The Baroque church of Sant' Agnese in Agone was commissioned by Pope Innocent X (1644-55) and stands on the site of a much older church dedicated to St Agnes, who, according to popular belief, was martyred on this spot.
Work began in 1652 under the Roman architect Girolamo Rainaldi and his son Carlo, but the pair were soon replaced by Francesco Borromini, who came up with the magnificent design of the curved façade.
In 1655 Innocent X died, but Borromini did not find favour with the pope’s successor, Alexander VII (1655-67), and he was replaced by his collaborator, Giovanni Maria Baratta, who duly finished the façade and the two bell towers.
The size of the façade belies that of the church’s interior, which is quite small in scale and takes the form of a Greek cross. A remarkable effect of spaciousness is provided by the cupola. The fresco in the dome, which depicts the Assumption of the Virgin Mary, is by Ciro Ferri. The pendentives were painted by Giovanni Battista Gaulli and depict the four cardinal virtues.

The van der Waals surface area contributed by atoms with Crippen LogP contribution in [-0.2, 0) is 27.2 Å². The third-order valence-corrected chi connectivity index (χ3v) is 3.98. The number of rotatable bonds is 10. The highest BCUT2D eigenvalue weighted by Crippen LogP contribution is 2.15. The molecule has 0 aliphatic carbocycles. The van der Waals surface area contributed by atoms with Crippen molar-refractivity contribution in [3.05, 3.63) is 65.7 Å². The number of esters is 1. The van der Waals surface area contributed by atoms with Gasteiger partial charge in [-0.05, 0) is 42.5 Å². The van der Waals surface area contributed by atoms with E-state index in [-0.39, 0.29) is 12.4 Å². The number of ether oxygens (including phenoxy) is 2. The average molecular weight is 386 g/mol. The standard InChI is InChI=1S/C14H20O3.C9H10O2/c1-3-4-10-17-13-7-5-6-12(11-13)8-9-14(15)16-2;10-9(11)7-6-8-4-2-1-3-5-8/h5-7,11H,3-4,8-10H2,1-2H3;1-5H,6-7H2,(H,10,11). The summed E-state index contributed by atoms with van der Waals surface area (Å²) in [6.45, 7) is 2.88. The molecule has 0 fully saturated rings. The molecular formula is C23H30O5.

The altars are all decorated with bas-reliefs and statues rather than paintings, the work of sculptors such as Ercole Ferrata and Antonio Raggi.
A small chapel, entered from the south side of the church, displays a silver reliquary containing what purports to be St Agnes' tiny skull. There is a solitary statue of the saint perched high up on the facade of the church.
St Agnes (c.291-c.304) was martyred when she was only twelve or thirteen years old. Her attribute is a lamb, which was probably given to her because of the similarity of her name to the Latin agnus, a lamb. However this is a false derivation, as Agnes comes from the Greek meaning 'chaste'.
St Agnes is the patron saint of maidens and virgins. Her feast day is January 21st.
Pope Innocent X, who is buried in Sant' Agnese in Agone, was born Giovanni Battista Pamphilj, and his family's coat of arms, a dove holding a sprig of olive tree in its beak, is omnipresent both inside and outside the church.